What age defines a person as an adult? In some states, such as Texas, you are considered an adult at 17 years of age. Other state's juvenile systems make you liable to be tried as an adult at the age of 18. Law enforcement officials have been questioning the age of being tried as an adult for the past 40 years. Recently, they have come to the conclusion that children between the ages of 16 and 18 who commit adult crimes should be tried and sentenced as adults. After researching information and cases of minors being tried as adults, I have concluded that if minor offenders were punished in the same degree as adult offenders are, the number of minors committing crimes might be reduced significantly.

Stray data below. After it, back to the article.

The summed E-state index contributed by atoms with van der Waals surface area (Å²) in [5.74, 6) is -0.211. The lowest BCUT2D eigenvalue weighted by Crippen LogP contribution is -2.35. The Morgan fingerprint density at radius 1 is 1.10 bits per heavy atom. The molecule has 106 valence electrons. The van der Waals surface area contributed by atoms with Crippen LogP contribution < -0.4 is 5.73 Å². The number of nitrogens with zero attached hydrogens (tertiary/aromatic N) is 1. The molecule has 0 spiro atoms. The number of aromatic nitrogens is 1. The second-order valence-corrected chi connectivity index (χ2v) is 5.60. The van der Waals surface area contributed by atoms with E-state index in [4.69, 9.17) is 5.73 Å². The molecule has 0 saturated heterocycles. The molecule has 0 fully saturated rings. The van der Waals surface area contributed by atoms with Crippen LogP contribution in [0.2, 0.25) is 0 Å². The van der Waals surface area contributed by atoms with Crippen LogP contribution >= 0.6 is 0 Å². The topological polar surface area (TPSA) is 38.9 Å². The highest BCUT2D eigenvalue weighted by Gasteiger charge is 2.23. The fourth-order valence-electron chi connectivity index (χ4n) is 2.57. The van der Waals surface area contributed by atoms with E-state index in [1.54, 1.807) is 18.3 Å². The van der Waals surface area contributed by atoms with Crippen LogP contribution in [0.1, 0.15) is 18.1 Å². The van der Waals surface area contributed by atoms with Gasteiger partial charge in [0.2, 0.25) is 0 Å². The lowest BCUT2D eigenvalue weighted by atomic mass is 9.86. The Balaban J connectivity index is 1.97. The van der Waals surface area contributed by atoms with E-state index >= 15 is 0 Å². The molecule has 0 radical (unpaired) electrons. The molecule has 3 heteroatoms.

While it is not appropriate for these individuals to be placed in the same facilities as adult offenders, they should receive the same degree of punishment in a younger environment. These perpetrators are protected by a lenient and highly outdated juvenile system and violent youths have taken advantage of this system. In some jurisdictions, a child may have to commit 10 to 15 serious crimes before anything is actually done. Many people believe that the juvenile system is not adequate enough to handle the serious crimes of today's juveniles, but trying them as minors for their serious crimes isn't helping to eliminate crime. I refer to the system as "the easy way out." Many of the offenders get a slap on the wrist and non-judicial sentences. Simply sentencing these juveniles with restitution to the victim, community service, or a forfeiture of their driver's license isn't enough. In 1998, The Los Angeles Times states that today more than a half-million people are locked up in this country; that total grows by more than 1,000 inmates each week. The numbers have grown quite a bit since then. Not trying minors as adults for serious crimes may increase the crime rate with letting the offenders go without serious sentencing. With this taking place, it sends a...
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